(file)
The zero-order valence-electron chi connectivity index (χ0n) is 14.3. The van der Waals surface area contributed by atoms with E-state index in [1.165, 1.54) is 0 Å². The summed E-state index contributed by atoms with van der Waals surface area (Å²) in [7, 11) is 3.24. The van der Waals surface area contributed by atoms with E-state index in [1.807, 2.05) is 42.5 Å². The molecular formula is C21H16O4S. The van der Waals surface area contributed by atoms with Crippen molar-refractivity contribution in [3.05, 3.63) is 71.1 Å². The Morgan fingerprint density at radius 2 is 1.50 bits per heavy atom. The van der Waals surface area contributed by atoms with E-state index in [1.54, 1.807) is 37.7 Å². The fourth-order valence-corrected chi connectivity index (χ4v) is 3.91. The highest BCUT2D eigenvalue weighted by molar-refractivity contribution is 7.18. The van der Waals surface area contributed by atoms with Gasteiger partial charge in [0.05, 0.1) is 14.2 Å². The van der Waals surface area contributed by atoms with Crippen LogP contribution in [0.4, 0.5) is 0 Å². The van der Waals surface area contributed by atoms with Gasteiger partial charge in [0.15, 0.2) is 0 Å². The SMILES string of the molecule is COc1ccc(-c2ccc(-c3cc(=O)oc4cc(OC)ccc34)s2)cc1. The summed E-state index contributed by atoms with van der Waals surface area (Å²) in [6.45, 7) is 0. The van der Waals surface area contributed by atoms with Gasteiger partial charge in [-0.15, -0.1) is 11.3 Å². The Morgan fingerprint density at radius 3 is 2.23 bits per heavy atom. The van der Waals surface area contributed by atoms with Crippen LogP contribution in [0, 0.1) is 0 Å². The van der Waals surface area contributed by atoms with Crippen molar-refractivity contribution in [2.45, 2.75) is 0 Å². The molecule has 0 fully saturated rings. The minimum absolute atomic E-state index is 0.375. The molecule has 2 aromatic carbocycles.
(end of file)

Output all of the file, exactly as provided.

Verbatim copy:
The zero-order valence-electron chi connectivity index (χ0n) is 14.3. The van der Waals surface area contributed by atoms with E-state index in [1.165, 1.54) is 0 Å². The summed E-state index contributed by atoms with van der Waals surface area (Å²) in [7, 11) is 3.24. The van der Waals surface area contributed by atoms with E-state index in [1.807, 2.05) is 42.5 Å². The molecular formula is C21H16O4S. The van der Waals surface area contributed by atoms with Crippen molar-refractivity contribution in [3.05, 3.63) is 71.1 Å². The Morgan fingerprint density at radius 2 is 1.50 bits per heavy atom. The van der Waals surface area contributed by atoms with E-state index in [1.54, 1.807) is 37.7 Å². The fourth-order valence-corrected chi connectivity index (χ4v) is 3.91. The highest BCUT2D eigenvalue weighted by molar-refractivity contribution is 7.18. The van der Waals surface area contributed by atoms with Gasteiger partial charge in [0.05, 0.1) is 14.2 Å². The van der Waals surface area contributed by atoms with Crippen LogP contribution in [0.4, 0.5) is 0 Å². The van der Waals surface area contributed by atoms with Gasteiger partial charge in [0.15, 0.2) is 0 Å². The SMILES string of the molecule is COc1ccc(-c2ccc(-c3cc(=O)oc4cc(OC)ccc34)s2)cc1. The summed E-state index contributed by atoms with van der Waals surface area (Å²) in [6.45, 7) is 0. The van der Waals surface area contributed by atoms with Gasteiger partial charge in [-0.15, -0.1) is 11.3 Å². The Morgan fingerprint density at radius 3 is 2.23 bits per heavy atom. The van der Waals surface area contributed by atoms with Crippen LogP contribution in [0, 0.1) is 0 Å². The van der Waals surface area contributed by atoms with Crippen molar-refractivity contribution in [2.45, 2.75) is 0 Å². The molecule has 0 fully saturated rings. The minimum absolute atomic E-state index is 0.375. The molecule has 2 aromatic carbocycles.